Crown Prince Mohammed bin Salman rolls out a lavish welcome to the Chinese leader in stark contrast with the muted reception offered to US President Joe Biden in July.
Chinese President Xi Jinping has arrived in Saudi Arabia on a visit, which China hailed as its biggest-ever diplomatic initiative in the Arab world, as Riyadh looks to expand global alliances beyond its longstanding partnership with the West.
The meeting between the global economic powerhouse and Gulf energy giant comes as Saudi ties with Washington are strained by US criticism on some issues, including Riyadh's support for oil output curbs before the November midterm elections.
Crown Prince Mohammed bin Salman offered Xi a lavish welcome, in contrast with the low-key reception for US President Joe Biden whose censure of Saudi leader formed the backdrop for a strained meeting in July.
Xi's trip includes direct talks with Saudi Arabia, a wider meeting with the six-nation Gulf Arab alliance and a summit with Arab leaders which will be "an epoch-making milestone in the history of the development of China-Arab relations", foreign ministry spokesperson Mao Ning said.
Beijing hopes it will make a strong statement on strengthening "unity and cooperation", Mao added.
For Saudi Arabia, frustrated by what it sees as Washington's gradual disengagement from the Middle East and a slow erosion of its security guarantees, China offers an opportunity for economic gains without the tensions which have come to cloud the U.S. relationship.
"Beijing does not burden its partners with demands or political expectations and refrains from interfering in their internal affairs," Saudi columnist Abdulrahman al Rashed wrote in the Saudi-owned Asharq Al Awsat newspaper.
Unlike Washington, Beijing retains good ties with Iran, another supplier of oil to China, and has shown little interest in addressing Saudi Arabia's political or security concerns in the region.
The overseas trip is only Xi's third since the coronavirus pandemic began in 2020, and his first to Saudi Arabia, the world's biggest crude oil exporter, since 2016.
Oil markets are expected to be a top agenda item for talks between China, the world's biggest crude consumer, and Saudi Arabia, especially given the turmoil the markets have experienced since Russia attacked Ukraine in February.
What is on agenda?
The G7 and European Union on Friday agreed to a $60-per-barrel price cap on Russian oil in an attempt to deny the Kremlin war resources, injecting further uncertainty into the markets.
On Sunday, the OPEC+ oil cartel led jointly by Saudi Arabia and Russia opted to keep in place production cuts of two million barrels per day approved in October.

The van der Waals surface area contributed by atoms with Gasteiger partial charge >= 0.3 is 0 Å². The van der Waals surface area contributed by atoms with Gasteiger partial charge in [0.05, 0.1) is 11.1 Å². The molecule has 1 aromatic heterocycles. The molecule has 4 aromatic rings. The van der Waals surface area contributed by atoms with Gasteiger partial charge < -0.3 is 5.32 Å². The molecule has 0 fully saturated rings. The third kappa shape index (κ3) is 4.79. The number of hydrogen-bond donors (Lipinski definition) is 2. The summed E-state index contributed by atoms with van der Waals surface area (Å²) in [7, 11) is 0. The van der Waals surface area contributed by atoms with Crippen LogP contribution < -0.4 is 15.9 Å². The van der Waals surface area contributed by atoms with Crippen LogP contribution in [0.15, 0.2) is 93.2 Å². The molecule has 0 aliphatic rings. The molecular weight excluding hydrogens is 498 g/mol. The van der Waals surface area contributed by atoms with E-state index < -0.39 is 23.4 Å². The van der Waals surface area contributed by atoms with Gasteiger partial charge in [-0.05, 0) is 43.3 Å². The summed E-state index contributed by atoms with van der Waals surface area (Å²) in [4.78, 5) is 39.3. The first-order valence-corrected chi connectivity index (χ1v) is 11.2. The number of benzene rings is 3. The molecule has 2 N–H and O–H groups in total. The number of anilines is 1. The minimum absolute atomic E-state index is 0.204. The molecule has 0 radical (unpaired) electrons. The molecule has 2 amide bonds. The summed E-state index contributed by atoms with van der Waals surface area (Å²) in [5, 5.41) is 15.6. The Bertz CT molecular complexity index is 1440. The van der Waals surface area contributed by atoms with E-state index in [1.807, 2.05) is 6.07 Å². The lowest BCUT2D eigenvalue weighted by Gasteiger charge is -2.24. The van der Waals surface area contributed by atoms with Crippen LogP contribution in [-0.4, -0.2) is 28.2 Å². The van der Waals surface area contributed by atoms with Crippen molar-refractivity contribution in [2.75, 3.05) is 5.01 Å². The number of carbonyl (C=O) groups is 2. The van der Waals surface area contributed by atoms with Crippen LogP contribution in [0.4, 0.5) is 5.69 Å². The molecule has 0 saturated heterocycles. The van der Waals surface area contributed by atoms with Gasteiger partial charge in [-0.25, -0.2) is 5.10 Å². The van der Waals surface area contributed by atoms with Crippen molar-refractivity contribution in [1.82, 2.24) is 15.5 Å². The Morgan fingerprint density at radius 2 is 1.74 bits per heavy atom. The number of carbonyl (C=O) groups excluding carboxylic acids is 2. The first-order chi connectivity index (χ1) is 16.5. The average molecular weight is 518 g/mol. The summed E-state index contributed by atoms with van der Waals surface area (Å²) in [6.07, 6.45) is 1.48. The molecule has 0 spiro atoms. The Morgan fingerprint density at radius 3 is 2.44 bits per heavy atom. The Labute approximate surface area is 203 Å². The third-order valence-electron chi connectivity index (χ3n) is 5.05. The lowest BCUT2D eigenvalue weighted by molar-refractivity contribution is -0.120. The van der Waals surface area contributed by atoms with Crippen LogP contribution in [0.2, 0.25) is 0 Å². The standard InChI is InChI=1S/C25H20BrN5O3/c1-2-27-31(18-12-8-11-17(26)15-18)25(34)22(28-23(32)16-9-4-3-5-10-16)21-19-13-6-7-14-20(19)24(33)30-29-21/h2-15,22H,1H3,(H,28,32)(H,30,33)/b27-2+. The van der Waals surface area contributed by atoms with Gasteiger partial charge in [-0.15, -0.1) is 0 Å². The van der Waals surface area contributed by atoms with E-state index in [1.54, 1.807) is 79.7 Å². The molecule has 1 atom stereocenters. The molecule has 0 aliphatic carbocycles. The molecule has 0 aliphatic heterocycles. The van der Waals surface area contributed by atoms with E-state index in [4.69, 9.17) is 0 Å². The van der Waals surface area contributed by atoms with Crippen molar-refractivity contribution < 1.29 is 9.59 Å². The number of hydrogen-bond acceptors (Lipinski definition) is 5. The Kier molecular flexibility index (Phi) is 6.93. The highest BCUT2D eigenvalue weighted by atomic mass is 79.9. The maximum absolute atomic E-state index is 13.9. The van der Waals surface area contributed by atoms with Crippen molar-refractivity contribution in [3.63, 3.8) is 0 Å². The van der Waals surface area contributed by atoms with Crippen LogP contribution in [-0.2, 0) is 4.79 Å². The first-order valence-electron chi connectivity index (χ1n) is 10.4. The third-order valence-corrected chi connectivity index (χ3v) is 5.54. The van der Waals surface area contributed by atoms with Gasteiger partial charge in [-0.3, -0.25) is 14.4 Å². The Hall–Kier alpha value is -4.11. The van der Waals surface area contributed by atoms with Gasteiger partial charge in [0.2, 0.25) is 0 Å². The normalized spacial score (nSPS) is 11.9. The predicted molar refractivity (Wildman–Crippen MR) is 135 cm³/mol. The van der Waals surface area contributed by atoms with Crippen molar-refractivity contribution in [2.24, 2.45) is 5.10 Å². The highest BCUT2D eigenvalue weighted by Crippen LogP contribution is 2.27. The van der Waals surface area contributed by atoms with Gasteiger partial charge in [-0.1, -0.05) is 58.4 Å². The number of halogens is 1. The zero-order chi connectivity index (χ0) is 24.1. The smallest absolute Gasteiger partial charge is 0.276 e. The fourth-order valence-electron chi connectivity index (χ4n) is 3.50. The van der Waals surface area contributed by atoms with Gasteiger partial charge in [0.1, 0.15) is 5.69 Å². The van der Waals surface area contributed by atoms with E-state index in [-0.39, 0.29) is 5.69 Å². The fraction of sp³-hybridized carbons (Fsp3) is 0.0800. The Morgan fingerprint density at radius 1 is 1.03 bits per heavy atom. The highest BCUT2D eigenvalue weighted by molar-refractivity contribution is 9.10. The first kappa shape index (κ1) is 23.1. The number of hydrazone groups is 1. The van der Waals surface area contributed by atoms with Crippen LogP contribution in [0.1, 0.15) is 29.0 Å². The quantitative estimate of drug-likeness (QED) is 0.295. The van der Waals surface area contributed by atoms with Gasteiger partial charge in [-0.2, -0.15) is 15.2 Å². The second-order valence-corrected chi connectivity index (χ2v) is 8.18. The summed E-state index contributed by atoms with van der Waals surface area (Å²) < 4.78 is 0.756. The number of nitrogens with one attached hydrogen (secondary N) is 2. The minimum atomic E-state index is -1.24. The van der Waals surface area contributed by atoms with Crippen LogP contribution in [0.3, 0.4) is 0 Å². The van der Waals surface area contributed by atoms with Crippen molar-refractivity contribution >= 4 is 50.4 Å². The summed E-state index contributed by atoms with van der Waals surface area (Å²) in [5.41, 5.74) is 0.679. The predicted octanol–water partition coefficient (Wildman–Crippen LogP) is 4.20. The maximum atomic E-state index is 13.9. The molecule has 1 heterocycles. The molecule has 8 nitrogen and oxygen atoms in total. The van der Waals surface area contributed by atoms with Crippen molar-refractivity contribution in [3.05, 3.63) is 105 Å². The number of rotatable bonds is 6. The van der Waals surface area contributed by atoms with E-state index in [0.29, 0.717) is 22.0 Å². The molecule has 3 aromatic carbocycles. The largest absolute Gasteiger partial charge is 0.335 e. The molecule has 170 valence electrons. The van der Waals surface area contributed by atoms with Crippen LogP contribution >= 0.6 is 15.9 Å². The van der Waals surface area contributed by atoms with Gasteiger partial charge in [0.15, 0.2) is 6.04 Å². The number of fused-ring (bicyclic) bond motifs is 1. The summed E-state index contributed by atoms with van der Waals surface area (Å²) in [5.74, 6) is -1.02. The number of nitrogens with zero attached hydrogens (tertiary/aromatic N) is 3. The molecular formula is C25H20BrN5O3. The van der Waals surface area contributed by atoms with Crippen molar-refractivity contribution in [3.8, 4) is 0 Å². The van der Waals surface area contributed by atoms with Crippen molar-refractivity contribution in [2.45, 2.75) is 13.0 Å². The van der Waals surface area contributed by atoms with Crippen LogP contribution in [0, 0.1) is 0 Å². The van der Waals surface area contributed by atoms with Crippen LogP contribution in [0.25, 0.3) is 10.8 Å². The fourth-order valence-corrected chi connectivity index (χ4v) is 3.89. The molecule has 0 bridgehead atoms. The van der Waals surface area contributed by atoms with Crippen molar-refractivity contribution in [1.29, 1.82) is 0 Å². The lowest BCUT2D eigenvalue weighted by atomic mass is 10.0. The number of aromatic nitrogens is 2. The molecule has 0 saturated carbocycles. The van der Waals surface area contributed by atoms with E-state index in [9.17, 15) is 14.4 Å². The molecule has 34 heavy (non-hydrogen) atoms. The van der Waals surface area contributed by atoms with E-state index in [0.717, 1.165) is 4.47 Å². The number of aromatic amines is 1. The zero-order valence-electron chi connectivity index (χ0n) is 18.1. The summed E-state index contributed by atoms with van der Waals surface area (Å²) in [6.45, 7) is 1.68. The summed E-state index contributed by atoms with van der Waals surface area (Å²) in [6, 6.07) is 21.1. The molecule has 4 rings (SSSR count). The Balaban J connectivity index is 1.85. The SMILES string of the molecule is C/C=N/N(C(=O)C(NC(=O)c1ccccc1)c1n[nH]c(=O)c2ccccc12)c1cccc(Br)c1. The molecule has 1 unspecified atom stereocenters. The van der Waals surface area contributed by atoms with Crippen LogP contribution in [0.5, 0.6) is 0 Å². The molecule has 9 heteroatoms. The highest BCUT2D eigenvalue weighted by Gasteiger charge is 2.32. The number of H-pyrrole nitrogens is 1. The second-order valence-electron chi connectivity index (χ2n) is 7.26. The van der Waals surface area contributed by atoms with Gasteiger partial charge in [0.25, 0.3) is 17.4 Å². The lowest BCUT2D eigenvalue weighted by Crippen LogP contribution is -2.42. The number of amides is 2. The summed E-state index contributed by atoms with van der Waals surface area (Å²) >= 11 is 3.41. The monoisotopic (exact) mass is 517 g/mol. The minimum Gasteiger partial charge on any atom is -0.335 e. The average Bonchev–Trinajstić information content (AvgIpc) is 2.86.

Saudi and Chinese officials have provided scant information about the agenda, though Ali Shihabi, a Saudi analyst close to the government, said he expected "a number of agreements to be signed".
Beyond energy, analysts say leaders from the two countries will likely discuss potential deals - that could see Chinese firms become more deeply involved in mega-projects that are central to Prince Mohammed's vision of diversifying the Saudi economy away from oil.
Those projects include a futuristic $500 billion megacity known as NEOM.
Tensions with Washington
The OPEC+ production cuts approved in October represented the latest blow to the longtime partnership between Saudi Arabia and the United States, which said they amounted to "aligning with Russia" on the war in Ukraine.
Xi's visit is expected to be closely watched in Washington, which entered into what is often described as an oil-for-security partnership with Saudi Arabia towards the end of World War II.
While the Biden administration has smarted over the production cuts, Riyadh has at times accused the US of failing to hold up the security end of the bargain, notably after strikes in September 2019 claimed by Yemen's Huthi rebels temporarily halved the kingdom's crude output.
China and Saudi Arabia already work together on arms sales and production.
The GCC-China summit will be held on Friday in Riyadh, the bloc said in a statement.
GCC chief Nayef al-Hajraf "stressed the importance of GCC-Chinese relations, as China is ranked first on the list of the GCC countries' trade partners", the statement added.
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